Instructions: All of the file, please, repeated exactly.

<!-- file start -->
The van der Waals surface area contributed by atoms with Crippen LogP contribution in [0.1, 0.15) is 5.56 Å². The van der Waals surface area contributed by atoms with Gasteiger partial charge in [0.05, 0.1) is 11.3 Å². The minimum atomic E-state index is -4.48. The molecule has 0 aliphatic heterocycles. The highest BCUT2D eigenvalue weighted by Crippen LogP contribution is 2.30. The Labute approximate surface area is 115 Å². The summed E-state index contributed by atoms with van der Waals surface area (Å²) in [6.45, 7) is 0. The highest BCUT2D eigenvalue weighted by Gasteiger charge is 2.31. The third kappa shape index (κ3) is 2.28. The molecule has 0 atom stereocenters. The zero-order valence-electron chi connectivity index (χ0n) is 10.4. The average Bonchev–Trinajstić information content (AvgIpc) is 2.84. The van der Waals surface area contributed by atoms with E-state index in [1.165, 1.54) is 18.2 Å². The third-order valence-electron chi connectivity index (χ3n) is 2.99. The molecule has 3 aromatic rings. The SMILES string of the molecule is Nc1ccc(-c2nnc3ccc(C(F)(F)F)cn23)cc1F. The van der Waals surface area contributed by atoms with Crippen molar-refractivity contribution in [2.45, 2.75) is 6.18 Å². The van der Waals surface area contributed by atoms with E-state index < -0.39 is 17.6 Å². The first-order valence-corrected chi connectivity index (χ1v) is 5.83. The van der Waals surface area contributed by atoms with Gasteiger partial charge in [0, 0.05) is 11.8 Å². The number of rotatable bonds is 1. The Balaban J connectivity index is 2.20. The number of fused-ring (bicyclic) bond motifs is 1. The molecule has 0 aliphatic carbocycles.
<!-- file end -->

The van der Waals surface area contributed by atoms with Crippen LogP contribution in [0.1, 0.15) is 5.56 Å². The van der Waals surface area contributed by atoms with Gasteiger partial charge in [0.05, 0.1) is 11.3 Å². The minimum atomic E-state index is -4.48. The molecule has 0 aliphatic heterocycles. The highest BCUT2D eigenvalue weighted by Crippen LogP contribution is 2.30. The Labute approximate surface area is 115 Å². The summed E-state index contributed by atoms with van der Waals surface area (Å²) in [6.45, 7) is 0. The highest BCUT2D eigenvalue weighted by Gasteiger charge is 2.31. The third kappa shape index (κ3) is 2.28. The molecule has 0 atom stereocenters. The zero-order valence-electron chi connectivity index (χ0n) is 10.4. The average Bonchev–Trinajstić information content (AvgIpc) is 2.84. The van der Waals surface area contributed by atoms with E-state index in [1.165, 1.54) is 18.2 Å². The third-order valence-electron chi connectivity index (χ3n) is 2.99. The molecule has 3 aromatic rings. The SMILES string of the molecule is Nc1ccc(-c2nnc3ccc(C(F)(F)F)cn23)cc1F. The van der Waals surface area contributed by atoms with Crippen molar-refractivity contribution in [2.45, 2.75) is 6.18 Å². The van der Waals surface area contributed by atoms with E-state index < -0.39 is 17.6 Å². The first-order valence-corrected chi connectivity index (χ1v) is 5.83. The van der Waals surface area contributed by atoms with Gasteiger partial charge in [0, 0.05) is 11.8 Å². The number of rotatable bonds is 1. The Balaban J connectivity index is 2.20. The number of fused-ring (bicyclic) bond motifs is 1. The molecule has 0 aliphatic carbocycles.